In Berlin on January 19th was a peace conference, but the Turkish president, Recep Tayyip Erdogan, arrived there, if not on a war footing, certainly with the firm intention of conquering a leading position in the solution of the Libyan crisis. The goal is to ensure control of oil resources in Tripoli and contracts for the reconstruction of the country.
Warnings and threats to the EU, on a day where Ankaras number one is certainly one of the figures in a position of greatest strength, but where the risk of returning home with the balance overturned is very strong. Turkey supports the head of Tripoli’s government, Fayez al-Serraj, recognized by the UN, but who controls less and less territory and who, in addition to Ankara, has only Germany and Italy behind them. On the other hand, behind Haftar, which Erdogan calls “the warlord” are Egypt, Saudi Arabia, the United Arab Emirates and especially Russia. Vladimir Putin, at this moment, represents Erdogan’s greatest ally.
On the Libyan issue, however, their agendas conflict and Ankaras goal is to maintain its position without irritating the Russian ally too much. On the eve of the summit, the head of state of Ankara wrote an editorial for the European edition of Politico where he did not go too far for the subtle: Europe risks facing a new round of terrorism and Turkey has no intention to abandon his position in Libya.
According to the president, inadequate support for al-Serraj would result in a betrayal of the values on which the European Union is founded, especially those relating to respect for democracy and human rights. Leaving Libya at the mercy of the strongman of Cyrenaica would be “an error of historical proportions”.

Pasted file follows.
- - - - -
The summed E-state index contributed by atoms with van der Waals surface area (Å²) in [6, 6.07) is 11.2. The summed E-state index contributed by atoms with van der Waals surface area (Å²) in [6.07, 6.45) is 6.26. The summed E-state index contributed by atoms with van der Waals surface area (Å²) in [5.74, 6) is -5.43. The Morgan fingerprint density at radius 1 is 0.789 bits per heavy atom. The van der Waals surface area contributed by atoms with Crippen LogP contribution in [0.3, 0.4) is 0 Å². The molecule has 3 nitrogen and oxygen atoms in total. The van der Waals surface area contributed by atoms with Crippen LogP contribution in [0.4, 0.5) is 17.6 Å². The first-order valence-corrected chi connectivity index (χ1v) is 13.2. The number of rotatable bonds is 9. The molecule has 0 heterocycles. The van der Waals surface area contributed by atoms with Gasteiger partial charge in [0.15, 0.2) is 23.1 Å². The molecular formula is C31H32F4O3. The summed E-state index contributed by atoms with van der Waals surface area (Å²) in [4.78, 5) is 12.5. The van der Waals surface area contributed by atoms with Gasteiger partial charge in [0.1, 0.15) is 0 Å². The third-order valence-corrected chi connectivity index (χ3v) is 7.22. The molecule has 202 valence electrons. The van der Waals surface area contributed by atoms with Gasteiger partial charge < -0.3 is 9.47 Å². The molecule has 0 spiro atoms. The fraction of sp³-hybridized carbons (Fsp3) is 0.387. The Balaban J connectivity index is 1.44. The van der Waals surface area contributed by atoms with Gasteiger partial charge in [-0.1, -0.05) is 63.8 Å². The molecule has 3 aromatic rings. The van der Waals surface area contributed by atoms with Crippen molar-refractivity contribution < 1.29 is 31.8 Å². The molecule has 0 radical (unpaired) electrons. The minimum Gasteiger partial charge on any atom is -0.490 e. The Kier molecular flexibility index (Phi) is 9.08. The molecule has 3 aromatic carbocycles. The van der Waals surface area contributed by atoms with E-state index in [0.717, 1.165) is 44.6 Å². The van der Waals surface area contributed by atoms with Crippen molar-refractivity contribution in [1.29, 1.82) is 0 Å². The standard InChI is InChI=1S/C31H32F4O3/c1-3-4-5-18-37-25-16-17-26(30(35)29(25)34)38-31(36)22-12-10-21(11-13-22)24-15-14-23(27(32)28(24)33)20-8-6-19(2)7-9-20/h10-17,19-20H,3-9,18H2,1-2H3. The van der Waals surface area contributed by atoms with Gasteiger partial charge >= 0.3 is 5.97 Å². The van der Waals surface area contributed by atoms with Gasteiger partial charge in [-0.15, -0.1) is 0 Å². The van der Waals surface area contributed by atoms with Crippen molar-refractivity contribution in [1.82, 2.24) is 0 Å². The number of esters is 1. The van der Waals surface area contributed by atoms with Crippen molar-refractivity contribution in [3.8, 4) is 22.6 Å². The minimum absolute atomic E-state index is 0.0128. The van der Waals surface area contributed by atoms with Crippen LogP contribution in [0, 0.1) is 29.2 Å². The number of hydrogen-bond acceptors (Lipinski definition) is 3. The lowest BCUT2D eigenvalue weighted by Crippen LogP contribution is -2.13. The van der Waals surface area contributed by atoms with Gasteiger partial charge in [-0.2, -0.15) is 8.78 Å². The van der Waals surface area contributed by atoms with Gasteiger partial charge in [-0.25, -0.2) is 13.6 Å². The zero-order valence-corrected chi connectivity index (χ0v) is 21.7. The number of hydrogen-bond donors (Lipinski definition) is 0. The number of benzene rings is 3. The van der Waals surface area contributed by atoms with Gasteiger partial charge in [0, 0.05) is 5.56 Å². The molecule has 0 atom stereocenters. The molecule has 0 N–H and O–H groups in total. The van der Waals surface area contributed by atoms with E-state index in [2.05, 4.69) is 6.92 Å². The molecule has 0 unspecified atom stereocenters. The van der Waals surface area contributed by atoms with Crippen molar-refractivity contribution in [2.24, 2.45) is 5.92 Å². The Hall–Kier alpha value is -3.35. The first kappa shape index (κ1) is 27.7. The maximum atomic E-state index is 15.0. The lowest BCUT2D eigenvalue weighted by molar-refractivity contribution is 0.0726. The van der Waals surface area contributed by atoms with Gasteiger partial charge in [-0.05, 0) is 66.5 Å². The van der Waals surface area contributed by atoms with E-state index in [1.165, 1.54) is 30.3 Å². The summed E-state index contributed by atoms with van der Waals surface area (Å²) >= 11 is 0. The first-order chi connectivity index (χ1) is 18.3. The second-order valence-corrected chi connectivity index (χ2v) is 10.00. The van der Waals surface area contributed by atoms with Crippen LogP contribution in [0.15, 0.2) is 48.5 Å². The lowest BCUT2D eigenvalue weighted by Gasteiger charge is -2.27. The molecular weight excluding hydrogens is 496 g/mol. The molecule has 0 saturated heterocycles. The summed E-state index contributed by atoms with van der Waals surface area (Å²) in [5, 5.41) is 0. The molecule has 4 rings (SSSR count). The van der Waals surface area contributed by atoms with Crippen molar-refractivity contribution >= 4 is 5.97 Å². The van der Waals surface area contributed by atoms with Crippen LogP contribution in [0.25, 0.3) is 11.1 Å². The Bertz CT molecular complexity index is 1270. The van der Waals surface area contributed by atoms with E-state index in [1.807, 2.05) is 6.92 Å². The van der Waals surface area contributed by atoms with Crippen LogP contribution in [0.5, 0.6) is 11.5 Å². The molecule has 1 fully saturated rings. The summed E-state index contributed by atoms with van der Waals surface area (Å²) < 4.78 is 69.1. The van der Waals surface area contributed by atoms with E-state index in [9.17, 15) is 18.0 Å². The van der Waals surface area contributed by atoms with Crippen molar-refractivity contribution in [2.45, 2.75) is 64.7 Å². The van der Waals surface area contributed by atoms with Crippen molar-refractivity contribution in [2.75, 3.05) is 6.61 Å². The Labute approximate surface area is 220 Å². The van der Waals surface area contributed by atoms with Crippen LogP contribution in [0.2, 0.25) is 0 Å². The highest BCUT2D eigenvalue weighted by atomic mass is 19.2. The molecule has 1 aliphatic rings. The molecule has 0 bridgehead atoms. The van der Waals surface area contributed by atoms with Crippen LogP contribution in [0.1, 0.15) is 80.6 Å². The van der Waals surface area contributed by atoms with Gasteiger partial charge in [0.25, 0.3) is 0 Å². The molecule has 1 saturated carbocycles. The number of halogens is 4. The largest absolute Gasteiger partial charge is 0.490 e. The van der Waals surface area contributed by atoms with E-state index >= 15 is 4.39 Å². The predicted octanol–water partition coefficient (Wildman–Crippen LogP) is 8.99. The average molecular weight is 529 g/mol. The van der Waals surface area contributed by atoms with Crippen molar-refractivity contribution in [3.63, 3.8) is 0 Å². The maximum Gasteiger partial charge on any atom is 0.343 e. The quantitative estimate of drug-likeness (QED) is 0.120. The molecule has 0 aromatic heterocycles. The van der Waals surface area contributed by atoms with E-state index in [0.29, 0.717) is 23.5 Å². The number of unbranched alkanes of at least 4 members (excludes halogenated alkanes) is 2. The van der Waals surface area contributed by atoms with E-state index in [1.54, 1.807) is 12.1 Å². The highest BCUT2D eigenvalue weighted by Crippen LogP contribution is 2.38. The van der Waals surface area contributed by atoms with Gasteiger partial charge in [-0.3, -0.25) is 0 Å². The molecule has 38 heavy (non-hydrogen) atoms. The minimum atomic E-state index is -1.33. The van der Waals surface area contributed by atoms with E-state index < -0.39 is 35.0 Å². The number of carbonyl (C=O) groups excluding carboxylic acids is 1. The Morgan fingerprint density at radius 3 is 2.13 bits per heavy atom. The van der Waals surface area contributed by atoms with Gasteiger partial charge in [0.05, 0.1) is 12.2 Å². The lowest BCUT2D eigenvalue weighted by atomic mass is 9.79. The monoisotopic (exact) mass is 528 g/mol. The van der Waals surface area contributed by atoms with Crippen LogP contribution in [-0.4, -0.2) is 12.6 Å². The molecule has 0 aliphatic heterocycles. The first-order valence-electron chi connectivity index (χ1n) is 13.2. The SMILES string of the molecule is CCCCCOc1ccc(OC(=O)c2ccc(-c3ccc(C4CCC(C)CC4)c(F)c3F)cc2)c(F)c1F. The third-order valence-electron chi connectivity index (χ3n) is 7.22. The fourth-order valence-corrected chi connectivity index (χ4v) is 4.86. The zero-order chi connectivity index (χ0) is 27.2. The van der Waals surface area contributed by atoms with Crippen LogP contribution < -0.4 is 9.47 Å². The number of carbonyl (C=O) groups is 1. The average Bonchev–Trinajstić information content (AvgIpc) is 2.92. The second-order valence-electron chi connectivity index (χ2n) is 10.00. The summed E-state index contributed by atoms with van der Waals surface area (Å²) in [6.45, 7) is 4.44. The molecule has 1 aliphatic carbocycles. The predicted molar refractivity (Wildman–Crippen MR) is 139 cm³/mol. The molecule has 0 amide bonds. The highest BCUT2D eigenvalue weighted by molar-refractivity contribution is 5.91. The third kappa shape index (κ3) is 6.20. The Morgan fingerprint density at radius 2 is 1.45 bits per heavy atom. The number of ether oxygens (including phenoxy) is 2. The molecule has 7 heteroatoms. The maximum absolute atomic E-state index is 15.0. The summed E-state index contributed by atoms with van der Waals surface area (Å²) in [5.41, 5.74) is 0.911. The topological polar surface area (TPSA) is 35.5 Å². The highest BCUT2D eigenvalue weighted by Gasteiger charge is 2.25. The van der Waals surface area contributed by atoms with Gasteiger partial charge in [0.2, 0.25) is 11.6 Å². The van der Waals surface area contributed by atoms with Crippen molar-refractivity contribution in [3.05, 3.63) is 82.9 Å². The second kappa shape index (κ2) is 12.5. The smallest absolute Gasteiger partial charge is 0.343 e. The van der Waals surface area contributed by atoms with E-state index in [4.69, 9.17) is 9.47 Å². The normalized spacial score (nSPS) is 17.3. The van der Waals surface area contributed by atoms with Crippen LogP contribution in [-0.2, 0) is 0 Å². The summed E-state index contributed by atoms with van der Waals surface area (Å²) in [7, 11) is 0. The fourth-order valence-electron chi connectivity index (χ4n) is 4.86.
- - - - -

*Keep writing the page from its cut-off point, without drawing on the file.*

And then move on to the attack and warnings. “Terrorist organizations such as Isis and Al Qaeda – explains Erdogan – who have suffered a military defeat in Syria and Iraq, will find fertile ground to retrace their steps”. The reference, all too clear, is to the Salafist groups who are fighting alongside Haftar. And the resurgence of the conflict would result in violence and instability that will feed irregular immigration to Europe.
At this point, the last warning arrives. Erdogan argues that the attitude held in Libya suggests that some European leaders have not learned any lessons from the past. This is an important detail, because it highlights how the Ottoman legacy is always present on the international agenda of the head of state of Ankara. The president recalls that “deep historical ties” exist between Libya and Turkey and that it is important for this to trust the Crescent.
“Turkey – he writes – fully supports the Tripoli government and the protocols signed between us and Serraj serve to defend a legitimate government, for this we will train Libyan troops. Europe is now at a turning point and must be courageous in supporting those who are trying to achieve peace “. A peace made up of threats and warnings, where Erdogan’s real goal is to broaden his influence in the Mediterranean region and increasingly stand as a reference leader for Sunni Muslims.